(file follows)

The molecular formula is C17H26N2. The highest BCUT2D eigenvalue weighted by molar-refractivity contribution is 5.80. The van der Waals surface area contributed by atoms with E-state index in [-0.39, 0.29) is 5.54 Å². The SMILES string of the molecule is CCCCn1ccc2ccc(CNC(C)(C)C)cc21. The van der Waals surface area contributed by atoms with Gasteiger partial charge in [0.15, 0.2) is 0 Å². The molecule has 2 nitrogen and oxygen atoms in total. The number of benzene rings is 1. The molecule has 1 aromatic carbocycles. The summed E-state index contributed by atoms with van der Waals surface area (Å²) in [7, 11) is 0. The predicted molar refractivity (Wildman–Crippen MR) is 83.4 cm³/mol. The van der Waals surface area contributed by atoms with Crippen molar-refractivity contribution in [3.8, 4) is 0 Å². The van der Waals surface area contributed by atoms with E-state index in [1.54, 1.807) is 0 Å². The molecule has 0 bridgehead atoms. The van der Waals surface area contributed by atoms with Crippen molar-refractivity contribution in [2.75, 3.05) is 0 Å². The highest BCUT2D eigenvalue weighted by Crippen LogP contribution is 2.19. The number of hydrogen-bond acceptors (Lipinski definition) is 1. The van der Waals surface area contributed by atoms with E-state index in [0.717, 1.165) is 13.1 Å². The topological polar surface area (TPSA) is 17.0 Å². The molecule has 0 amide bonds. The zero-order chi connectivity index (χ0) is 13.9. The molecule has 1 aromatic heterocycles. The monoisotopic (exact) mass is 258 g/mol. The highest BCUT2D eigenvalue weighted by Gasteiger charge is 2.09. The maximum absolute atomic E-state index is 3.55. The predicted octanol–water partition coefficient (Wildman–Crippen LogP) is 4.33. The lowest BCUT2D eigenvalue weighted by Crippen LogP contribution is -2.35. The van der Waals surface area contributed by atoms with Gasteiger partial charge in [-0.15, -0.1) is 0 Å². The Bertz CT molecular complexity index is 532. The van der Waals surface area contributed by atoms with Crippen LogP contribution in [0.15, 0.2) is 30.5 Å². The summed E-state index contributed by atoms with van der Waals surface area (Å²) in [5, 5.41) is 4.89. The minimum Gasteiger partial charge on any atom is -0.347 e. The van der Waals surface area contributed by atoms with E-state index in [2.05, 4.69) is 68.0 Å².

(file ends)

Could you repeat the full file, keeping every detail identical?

The molecular formula is C17H26N2. The highest BCUT2D eigenvalue weighted by molar-refractivity contribution is 5.80. The van der Waals surface area contributed by atoms with E-state index in [-0.39, 0.29) is 5.54 Å². The SMILES string of the molecule is CCCCn1ccc2ccc(CNC(C)(C)C)cc21. The van der Waals surface area contributed by atoms with Gasteiger partial charge in [0.15, 0.2) is 0 Å². The molecule has 2 nitrogen and oxygen atoms in total. The number of benzene rings is 1. The molecule has 1 aromatic carbocycles. The summed E-state index contributed by atoms with van der Waals surface area (Å²) in [7, 11) is 0. The predicted molar refractivity (Wildman–Crippen MR) is 83.4 cm³/mol. The van der Waals surface area contributed by atoms with Crippen molar-refractivity contribution in [3.8, 4) is 0 Å². The van der Waals surface area contributed by atoms with E-state index in [1.54, 1.807) is 0 Å². The molecule has 0 bridgehead atoms. The van der Waals surface area contributed by atoms with Crippen molar-refractivity contribution in [2.75, 3.05) is 0 Å². The highest BCUT2D eigenvalue weighted by Crippen LogP contribution is 2.19. The number of hydrogen-bond acceptors (Lipinski definition) is 1. The van der Waals surface area contributed by atoms with E-state index in [0.717, 1.165) is 13.1 Å². The topological polar surface area (TPSA) is 17.0 Å². The molecule has 0 amide bonds. The zero-order chi connectivity index (χ0) is 13.9. The molecule has 1 aromatic heterocycles. The monoisotopic (exact) mass is 258 g/mol. The highest BCUT2D eigenvalue weighted by Gasteiger charge is 2.09. The maximum absolute atomic E-state index is 3.55. The predicted octanol–water partition coefficient (Wildman–Crippen LogP) is 4.33. The lowest BCUT2D eigenvalue weighted by Crippen LogP contribution is -2.35. The van der Waals surface area contributed by atoms with Gasteiger partial charge in [-0.15, -0.1) is 0 Å². The Bertz CT molecular complexity index is 532. The van der Waals surface area contributed by atoms with Crippen LogP contribution in [0.15, 0.2) is 30.5 Å². The summed E-state index contributed by atoms with van der Waals surface area (Å²) in [5, 5.41) is 4.89. The minimum Gasteiger partial charge on any atom is -0.347 e. The van der Waals surface area contributed by atoms with E-state index in [2.05, 4.69) is 68.0 Å².